It is possible for a qualified student to obtain an M.A. in Political Science simultaneously with, or shortly after, completion of the baccalaureate program. If by the end of the senior year the student has completed successfully 90 undergraduate hours, 30 graduate hours (for a total of 120 hours), and the Political Science M.A. Examination, that student can receive both the Bachelor’s and Master’s degrees within the four undergraduate years.
Admission to the Political Science IGS program is competitive, and only a limited number of students are accepted in any academic year. Admission is determined by fulfillment of specific requirements (see below), and by the Department’s estimate of the student’s potential for advanced study and independent work.
Phase I of IGS alerts the Department and the School of Graduate Studies to your interest in the program and allows the monitoring of your junior year for fulfillment of the undergraduate prerequisites to graduate study. Application to Phase I must occur no later than second week of classes at the beginning of the junior year, but preferably earlier. To qualify for Phase I, the student must have completed 54 hours of undergraduate work and must have minimum grade point averages of 3.7 in Political Science courses and 3.3 overall.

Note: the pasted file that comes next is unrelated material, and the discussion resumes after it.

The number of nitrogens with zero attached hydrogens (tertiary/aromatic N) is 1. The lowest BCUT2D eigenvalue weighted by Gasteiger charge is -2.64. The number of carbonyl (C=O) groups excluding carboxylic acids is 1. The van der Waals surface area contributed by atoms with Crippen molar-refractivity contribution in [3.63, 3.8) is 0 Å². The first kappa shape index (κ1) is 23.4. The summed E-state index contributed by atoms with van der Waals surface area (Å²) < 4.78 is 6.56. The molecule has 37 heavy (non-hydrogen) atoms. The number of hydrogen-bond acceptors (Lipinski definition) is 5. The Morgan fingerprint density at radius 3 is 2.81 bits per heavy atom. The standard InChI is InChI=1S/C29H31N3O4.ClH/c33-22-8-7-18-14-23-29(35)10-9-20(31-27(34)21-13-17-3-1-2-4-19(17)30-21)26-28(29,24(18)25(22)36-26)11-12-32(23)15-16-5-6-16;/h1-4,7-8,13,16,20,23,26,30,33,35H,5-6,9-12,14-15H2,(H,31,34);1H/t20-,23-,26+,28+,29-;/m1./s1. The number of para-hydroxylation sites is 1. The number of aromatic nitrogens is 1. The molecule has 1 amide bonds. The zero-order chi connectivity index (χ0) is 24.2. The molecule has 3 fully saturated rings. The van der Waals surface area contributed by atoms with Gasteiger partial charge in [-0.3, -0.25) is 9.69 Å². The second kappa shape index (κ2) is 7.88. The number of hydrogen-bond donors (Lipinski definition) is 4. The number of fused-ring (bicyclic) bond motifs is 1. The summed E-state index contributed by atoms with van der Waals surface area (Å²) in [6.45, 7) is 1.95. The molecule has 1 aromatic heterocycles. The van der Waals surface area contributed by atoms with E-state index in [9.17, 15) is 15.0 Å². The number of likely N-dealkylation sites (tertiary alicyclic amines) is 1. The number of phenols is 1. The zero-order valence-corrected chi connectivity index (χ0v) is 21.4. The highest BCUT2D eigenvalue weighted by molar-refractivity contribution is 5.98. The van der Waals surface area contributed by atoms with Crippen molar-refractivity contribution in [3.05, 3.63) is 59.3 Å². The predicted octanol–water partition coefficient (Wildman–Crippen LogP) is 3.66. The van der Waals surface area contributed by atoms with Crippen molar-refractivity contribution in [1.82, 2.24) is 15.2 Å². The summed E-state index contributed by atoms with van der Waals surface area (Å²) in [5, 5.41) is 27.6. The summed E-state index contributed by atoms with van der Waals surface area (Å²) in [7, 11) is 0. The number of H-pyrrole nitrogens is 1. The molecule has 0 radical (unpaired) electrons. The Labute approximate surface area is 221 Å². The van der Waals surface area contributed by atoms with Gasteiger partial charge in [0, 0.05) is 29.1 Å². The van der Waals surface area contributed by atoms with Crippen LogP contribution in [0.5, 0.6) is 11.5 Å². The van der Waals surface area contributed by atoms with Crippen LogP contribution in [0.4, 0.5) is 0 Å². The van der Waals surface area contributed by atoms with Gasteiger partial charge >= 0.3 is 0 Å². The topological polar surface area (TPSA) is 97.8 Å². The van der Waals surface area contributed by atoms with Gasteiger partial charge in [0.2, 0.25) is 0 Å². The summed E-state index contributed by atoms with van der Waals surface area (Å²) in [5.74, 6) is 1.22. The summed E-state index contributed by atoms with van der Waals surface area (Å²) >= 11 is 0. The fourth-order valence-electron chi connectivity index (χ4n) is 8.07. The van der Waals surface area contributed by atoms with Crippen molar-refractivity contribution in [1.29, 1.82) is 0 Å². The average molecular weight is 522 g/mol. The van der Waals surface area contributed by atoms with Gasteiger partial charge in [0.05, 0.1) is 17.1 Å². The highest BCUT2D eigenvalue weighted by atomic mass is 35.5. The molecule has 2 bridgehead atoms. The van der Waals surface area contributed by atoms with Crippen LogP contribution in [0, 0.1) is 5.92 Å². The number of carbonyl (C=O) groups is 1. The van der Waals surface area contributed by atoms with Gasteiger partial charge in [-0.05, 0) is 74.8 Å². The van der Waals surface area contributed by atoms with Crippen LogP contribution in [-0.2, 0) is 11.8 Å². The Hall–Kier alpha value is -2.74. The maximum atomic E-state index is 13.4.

During Phase I, the student must complete 90 undergraduate hours (ordinarily by the end of the junior year) and must have satisfied all general requirements for the B.A., including at least 21 hours in the Political Science major, the Arts and Sciences Core Curriculum, and one minor program. Included in the 21 Political Science hours must be one course each in American, Comparative, and International politics taken at CWRU. Also, the student must maintain minimum GPAs of 3.5 in Political Science courses and 3.3 overall to qualify for admission to Phase II.
Before enrolling for any graduate-level course work, the student must be formally admitted to the School of Graduate Studies (Phase II of IGS). Therefore, it is mandatory that application to Phase II occur during the second semester of the junior year, specifically no later than April 1 or November 1 (for graduate status to begin the following semester). If admitted to the M.A. program, the student will take, or begin to take, 30 hours of graduate-level Political Science courses during the senior year, adhering to all departmental regulations governing the Master’s degree program; and if completed successfully with maintenance of academic standing as pertains to both the B.A. and M.A. programs, these hours will count simultaneously toward both degrees in Political Science. The B.A. will be awarded upon completion of all requirements for that degree, including total hours; the M.A. will be awarded upon successful completion of the 30 hours of graduate-level Political Science courses and the M.A. Examination or Thesis.
For additional information on application procedures and program requirements, make an appointment to see Professor Pete Moore (Mather House 219, 368-5265, e-mail: email@example.com).